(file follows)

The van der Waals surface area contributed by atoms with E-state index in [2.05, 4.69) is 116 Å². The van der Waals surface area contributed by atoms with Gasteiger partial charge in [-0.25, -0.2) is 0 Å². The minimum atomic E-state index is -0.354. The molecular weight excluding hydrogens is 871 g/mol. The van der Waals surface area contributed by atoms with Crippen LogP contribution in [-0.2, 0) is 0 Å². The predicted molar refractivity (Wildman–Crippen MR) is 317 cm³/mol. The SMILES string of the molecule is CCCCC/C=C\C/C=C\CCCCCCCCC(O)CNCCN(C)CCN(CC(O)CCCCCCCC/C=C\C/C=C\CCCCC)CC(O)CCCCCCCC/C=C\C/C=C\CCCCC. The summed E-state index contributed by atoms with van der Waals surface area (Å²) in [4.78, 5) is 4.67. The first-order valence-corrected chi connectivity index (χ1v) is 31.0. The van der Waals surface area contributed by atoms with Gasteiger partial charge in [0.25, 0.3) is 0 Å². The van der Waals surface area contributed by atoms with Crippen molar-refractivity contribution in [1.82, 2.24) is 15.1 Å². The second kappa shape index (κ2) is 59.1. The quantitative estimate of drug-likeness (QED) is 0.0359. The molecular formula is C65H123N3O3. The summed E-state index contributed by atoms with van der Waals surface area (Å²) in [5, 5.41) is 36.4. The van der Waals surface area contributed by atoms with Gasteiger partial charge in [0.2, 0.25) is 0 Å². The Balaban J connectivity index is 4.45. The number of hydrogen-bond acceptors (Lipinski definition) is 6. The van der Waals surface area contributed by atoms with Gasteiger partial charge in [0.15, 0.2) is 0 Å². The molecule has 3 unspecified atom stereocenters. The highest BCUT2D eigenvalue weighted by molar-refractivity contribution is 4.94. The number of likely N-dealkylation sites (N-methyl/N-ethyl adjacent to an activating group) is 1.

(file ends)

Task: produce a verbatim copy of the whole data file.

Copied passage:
The van der Waals surface area contributed by atoms with E-state index in [2.05, 4.69) is 116 Å². The van der Waals surface area contributed by atoms with Gasteiger partial charge in [-0.25, -0.2) is 0 Å². The minimum atomic E-state index is -0.354. The molecular weight excluding hydrogens is 871 g/mol. The van der Waals surface area contributed by atoms with Crippen LogP contribution in [-0.2, 0) is 0 Å². The predicted molar refractivity (Wildman–Crippen MR) is 317 cm³/mol. The SMILES string of the molecule is CCCCC/C=C\C/C=C\CCCCCCCCC(O)CNCCN(C)CCN(CC(O)CCCCCCCC/C=C\C/C=C\CCCCC)CC(O)CCCCCCCC/C=C\C/C=C\CCCCC. The summed E-state index contributed by atoms with van der Waals surface area (Å²) in [4.78, 5) is 4.67. The first-order valence-corrected chi connectivity index (χ1v) is 31.0. The van der Waals surface area contributed by atoms with Gasteiger partial charge in [0.25, 0.3) is 0 Å². The van der Waals surface area contributed by atoms with Crippen molar-refractivity contribution in [1.82, 2.24) is 15.1 Å². The second kappa shape index (κ2) is 59.1. The quantitative estimate of drug-likeness (QED) is 0.0359. The molecular formula is C65H123N3O3. The summed E-state index contributed by atoms with van der Waals surface area (Å²) in [5, 5.41) is 36.4. The van der Waals surface area contributed by atoms with Gasteiger partial charge in [0.2, 0.25) is 0 Å². The Balaban J connectivity index is 4.45. The number of hydrogen-bond acceptors (Lipinski definition) is 6. The van der Waals surface area contributed by atoms with Gasteiger partial charge in [0.15, 0.2) is 0 Å². The molecule has 3 unspecified atom stereocenters. The highest BCUT2D eigenvalue weighted by molar-refractivity contribution is 4.94. The number of likely N-dealkylation sites (N-methyl/N-ethyl adjacent to an activating group) is 1.